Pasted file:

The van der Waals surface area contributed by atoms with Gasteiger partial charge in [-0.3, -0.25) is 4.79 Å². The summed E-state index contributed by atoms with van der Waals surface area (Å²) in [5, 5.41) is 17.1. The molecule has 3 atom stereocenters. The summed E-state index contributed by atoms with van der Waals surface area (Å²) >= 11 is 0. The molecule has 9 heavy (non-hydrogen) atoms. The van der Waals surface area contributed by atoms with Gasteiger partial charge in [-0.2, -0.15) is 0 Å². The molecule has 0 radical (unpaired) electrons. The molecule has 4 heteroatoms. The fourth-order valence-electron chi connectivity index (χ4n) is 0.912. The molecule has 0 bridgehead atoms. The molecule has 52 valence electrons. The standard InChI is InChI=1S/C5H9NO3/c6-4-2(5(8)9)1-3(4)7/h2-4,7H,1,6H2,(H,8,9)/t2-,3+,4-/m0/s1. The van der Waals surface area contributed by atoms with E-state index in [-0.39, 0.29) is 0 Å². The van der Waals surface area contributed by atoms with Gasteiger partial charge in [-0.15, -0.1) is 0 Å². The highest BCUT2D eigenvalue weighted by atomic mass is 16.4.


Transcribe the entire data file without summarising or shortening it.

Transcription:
The van der Waals surface area contributed by atoms with Gasteiger partial charge in [-0.3, -0.25) is 4.79 Å². The summed E-state index contributed by atoms with van der Waals surface area (Å²) in [5, 5.41) is 17.1. The molecule has 3 atom stereocenters. The summed E-state index contributed by atoms with van der Waals surface area (Å²) >= 11 is 0. The molecule has 9 heavy (non-hydrogen) atoms. The van der Waals surface area contributed by atoms with Gasteiger partial charge in [-0.2, -0.15) is 0 Å². The molecule has 0 radical (unpaired) electrons. The molecule has 4 heteroatoms. The fourth-order valence-electron chi connectivity index (χ4n) is 0.912. The molecule has 0 bridgehead atoms. The molecule has 52 valence electrons. The standard InChI is InChI=1S/C5H9NO3/c6-4-2(5(8)9)1-3(4)7/h2-4,7H,1,6H2,(H,8,9)/t2-,3+,4-/m0/s1. The van der Waals surface area contributed by atoms with E-state index in [-0.39, 0.29) is 0 Å². The van der Waals surface area contributed by atoms with Gasteiger partial charge in [-0.15, -0.1) is 0 Å². The highest BCUT2D eigenvalue weighted by atomic mass is 16.4.